Primarily a village based around timber production throughout the Middle Ages, the tiny village of Silverstone would have very humble origins. By the 20th century, however, Silverstone would become well-known all throughout England and Europe.

Though just a small village in Northamptonshiire, Silverstone would take on a bigger identity during the Second World War when a bomber training base opened nearby sharing its name. Following the end of the war, it would seem strange that an abandoned airfield in the East Midlands would become the home of British motor racing, but that is exactly what would happen.

In the case of J.B. Naylor, Silverstone would seem like his home away from home as he would absolutely dominate in the smaller sportscar races. Returning to the circuit to take part in a Formula 2 race running concurrently with Formula One cars would be another big leap. He had already done it with great success at the Nurburgring so there was very little reason to think he wouldn't be able to have a repeat performance.

Measuring a little more than 2.9 miles in length, Silverstone had become the home of the British Grand Prix and served as the site for the inaugural round of the Formula One World Championship in 1950. However, there was another race, a non-championship event, that usually attracted the best teams and drivers and that was the International Trophy race. In 1957, the non-championship event would be the only race to take place at Silverstone demonstrating the best Formula One had to offer. The reason for this was simple. The British Grand Prix had been held at Aintree in 1957. It would return to Silverstone the following year.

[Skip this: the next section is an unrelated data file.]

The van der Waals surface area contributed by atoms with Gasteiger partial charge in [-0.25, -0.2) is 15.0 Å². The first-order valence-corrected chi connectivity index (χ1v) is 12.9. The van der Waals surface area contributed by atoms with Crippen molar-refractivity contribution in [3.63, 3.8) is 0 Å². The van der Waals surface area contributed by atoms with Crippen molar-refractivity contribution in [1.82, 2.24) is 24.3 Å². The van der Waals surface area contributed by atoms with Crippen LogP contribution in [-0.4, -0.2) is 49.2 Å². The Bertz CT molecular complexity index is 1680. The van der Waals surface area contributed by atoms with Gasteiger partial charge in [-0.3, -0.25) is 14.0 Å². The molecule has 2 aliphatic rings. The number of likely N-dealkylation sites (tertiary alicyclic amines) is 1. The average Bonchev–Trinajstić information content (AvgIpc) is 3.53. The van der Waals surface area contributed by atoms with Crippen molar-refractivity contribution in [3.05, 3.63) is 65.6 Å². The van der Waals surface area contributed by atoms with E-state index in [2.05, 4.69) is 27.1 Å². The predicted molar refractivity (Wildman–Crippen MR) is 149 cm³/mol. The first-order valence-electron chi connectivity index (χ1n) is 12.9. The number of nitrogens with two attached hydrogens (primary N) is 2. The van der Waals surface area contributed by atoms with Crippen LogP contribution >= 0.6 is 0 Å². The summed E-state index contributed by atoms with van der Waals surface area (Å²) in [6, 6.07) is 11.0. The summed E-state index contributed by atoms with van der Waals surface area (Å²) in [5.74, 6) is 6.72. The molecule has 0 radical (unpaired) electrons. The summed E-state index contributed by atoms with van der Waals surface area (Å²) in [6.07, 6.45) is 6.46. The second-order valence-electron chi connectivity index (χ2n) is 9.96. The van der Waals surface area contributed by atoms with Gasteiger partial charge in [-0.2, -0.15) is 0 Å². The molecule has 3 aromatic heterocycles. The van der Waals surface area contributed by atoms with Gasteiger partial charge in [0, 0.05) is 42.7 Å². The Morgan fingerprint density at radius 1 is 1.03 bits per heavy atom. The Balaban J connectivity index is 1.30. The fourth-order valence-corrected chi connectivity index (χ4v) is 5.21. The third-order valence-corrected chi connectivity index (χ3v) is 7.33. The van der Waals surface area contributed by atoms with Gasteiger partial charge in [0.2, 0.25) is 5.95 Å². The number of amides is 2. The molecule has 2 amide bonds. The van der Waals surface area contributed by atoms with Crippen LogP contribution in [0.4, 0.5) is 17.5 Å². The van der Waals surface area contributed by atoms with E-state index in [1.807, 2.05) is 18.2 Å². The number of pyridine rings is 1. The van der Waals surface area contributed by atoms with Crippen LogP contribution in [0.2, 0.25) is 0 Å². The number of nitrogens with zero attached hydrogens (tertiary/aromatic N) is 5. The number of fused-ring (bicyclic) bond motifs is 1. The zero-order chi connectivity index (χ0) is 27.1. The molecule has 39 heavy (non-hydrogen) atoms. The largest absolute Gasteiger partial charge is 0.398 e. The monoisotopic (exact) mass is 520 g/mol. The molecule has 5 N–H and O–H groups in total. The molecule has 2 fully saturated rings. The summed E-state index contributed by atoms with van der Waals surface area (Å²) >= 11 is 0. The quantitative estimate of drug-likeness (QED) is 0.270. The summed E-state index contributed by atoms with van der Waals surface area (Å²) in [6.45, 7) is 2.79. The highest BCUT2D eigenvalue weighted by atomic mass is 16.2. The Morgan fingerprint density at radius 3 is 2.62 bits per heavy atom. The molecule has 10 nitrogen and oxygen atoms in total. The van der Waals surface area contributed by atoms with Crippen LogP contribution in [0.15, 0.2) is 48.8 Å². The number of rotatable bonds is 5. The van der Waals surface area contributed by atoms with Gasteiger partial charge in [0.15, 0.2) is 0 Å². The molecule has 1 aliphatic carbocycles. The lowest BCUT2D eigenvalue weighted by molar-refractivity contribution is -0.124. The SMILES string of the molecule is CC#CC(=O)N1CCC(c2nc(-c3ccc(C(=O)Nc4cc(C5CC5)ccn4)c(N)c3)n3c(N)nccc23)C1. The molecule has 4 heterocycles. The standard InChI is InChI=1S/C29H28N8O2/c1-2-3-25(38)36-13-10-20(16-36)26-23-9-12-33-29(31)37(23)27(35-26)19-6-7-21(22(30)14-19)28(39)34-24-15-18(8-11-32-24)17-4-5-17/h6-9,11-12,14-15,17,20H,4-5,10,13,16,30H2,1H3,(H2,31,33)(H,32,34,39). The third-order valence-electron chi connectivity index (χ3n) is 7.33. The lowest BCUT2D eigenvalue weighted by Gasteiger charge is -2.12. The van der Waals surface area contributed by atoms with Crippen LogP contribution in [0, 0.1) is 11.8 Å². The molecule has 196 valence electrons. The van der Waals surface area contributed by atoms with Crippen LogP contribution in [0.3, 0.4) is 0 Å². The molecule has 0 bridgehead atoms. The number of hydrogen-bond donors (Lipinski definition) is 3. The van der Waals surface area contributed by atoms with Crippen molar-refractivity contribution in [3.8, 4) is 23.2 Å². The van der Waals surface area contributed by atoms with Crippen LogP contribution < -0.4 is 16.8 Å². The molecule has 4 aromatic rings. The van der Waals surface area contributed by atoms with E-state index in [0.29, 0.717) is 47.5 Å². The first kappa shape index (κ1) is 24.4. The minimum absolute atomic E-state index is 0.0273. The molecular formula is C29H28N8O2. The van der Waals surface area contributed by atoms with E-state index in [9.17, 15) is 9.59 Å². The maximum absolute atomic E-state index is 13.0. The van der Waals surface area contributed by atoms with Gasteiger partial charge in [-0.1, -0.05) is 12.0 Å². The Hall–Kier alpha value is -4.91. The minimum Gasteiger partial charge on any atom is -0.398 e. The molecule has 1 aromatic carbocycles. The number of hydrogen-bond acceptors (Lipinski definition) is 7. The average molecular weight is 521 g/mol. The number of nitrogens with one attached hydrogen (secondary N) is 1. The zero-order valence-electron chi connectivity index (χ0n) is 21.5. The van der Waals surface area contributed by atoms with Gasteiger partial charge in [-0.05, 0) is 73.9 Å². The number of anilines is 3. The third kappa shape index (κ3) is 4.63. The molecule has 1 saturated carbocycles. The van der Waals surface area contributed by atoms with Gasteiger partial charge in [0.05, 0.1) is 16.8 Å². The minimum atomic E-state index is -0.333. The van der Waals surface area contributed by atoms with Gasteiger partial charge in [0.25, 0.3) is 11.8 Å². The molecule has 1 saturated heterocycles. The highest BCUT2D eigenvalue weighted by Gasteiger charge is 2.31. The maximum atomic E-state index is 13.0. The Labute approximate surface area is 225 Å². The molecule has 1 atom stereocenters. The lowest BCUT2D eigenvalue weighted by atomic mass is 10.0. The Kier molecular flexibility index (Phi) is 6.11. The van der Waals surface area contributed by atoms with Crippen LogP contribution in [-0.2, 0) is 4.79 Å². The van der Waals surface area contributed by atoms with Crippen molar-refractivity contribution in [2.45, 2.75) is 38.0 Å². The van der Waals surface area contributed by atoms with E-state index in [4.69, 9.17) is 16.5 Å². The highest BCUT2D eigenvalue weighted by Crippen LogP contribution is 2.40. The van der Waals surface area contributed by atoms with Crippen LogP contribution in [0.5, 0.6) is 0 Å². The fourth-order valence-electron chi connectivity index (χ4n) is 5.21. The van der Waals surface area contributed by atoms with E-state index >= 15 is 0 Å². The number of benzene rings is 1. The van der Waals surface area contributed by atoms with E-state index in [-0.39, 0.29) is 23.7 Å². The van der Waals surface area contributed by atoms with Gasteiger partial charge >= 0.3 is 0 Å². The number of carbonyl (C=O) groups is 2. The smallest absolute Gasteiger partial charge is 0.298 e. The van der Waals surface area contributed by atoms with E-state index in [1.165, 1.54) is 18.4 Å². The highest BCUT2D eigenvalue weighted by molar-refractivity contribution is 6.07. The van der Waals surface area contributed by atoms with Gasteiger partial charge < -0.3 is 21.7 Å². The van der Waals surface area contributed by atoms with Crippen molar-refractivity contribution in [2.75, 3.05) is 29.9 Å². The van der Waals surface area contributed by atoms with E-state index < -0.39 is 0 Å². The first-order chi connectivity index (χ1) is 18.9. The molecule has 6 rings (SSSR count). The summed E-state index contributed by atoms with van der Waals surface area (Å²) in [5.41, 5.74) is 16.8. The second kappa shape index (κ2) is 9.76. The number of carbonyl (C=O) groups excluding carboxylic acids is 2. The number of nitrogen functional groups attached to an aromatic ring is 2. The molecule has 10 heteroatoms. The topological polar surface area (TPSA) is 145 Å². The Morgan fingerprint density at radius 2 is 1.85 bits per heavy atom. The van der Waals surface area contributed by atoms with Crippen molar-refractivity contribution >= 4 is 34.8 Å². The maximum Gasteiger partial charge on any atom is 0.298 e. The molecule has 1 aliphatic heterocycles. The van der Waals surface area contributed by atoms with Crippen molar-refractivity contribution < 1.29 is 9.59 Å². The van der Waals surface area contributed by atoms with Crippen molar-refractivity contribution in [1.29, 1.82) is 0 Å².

Unlike the previous few years of the International Trophy race, the format for its running would revert back to its original design whereby there would be two heat races followed by a final. Each of the heat races would be 15 laps in length. The final would be 35.

A total of 34 cars would be in the field for the race. This would necessitate the double heat format as there would be a slew of Formula 2 cars in each heat. Naylor would be listed in the first heat.

The first heat would have a very competitive lineup. Jean Behra would be driving for Owen Racing. He and Ron Flockhart would be driving BRMs in the heat. Masten Gregory, Horace Gould and Bruce Halford would make up the rest of the Formula One entries in the first heat.

Although the BRM would be fast around the circuit it would be Tony Brooks in a Cooper T43 that would actually set the fastest time in practice and grab the pole. His best time would be a 1:43.0. Behra would start from the 2nd spot on the grid. Flockhart would line up 3rd while Gregory would complete the front row in 4th place.

Naylor's best effort in practice against Brooks in another Formula 2 car would demonstrate just the different level of talent. Naylor was good, but his 10 second slower lap time would speak volumes. As a result, J.B. would start from the fourth row of the grid in the 13th position.